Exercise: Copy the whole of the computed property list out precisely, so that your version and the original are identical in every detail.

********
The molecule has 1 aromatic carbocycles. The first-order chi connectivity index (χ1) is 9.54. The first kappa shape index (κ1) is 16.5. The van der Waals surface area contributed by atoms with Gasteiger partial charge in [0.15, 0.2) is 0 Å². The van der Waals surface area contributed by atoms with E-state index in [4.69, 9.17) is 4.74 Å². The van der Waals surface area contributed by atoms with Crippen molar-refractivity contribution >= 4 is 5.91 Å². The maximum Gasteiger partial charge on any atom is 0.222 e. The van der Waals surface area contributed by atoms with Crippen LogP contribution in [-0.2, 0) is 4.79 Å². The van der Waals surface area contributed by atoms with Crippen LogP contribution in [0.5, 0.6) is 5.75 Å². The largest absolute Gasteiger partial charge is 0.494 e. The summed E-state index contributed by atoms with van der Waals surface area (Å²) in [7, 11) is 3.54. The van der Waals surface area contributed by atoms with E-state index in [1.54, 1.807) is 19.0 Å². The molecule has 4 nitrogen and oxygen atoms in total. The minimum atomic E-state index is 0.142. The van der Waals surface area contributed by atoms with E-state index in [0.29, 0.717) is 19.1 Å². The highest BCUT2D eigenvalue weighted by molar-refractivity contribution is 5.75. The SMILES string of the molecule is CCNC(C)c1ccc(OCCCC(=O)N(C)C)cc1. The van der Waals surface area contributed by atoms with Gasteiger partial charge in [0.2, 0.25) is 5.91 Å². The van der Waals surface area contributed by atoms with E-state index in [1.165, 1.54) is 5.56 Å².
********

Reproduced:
The molecule has 1 aromatic carbocycles. The first-order chi connectivity index (χ1) is 9.54. The first kappa shape index (κ1) is 16.5. The van der Waals surface area contributed by atoms with Gasteiger partial charge in [0.15, 0.2) is 0 Å². The van der Waals surface area contributed by atoms with E-state index in [4.69, 9.17) is 4.74 Å². The van der Waals surface area contributed by atoms with Crippen molar-refractivity contribution >= 4 is 5.91 Å². The maximum Gasteiger partial charge on any atom is 0.222 e. The van der Waals surface area contributed by atoms with Crippen LogP contribution in [-0.2, 0) is 4.79 Å². The van der Waals surface area contributed by atoms with Crippen LogP contribution in [0.5, 0.6) is 5.75 Å². The largest absolute Gasteiger partial charge is 0.494 e. The summed E-state index contributed by atoms with van der Waals surface area (Å²) in [7, 11) is 3.54. The van der Waals surface area contributed by atoms with E-state index in [1.54, 1.807) is 19.0 Å². The molecule has 4 nitrogen and oxygen atoms in total. The minimum atomic E-state index is 0.142. The van der Waals surface area contributed by atoms with E-state index in [0.29, 0.717) is 19.1 Å². The highest BCUT2D eigenvalue weighted by molar-refractivity contribution is 5.75. The SMILES string of the molecule is CCNC(C)c1ccc(OCCCC(=O)N(C)C)cc1. The van der Waals surface area contributed by atoms with Gasteiger partial charge in [0.2, 0.25) is 5.91 Å². The van der Waals surface area contributed by atoms with E-state index in [1.165, 1.54) is 5.56 Å².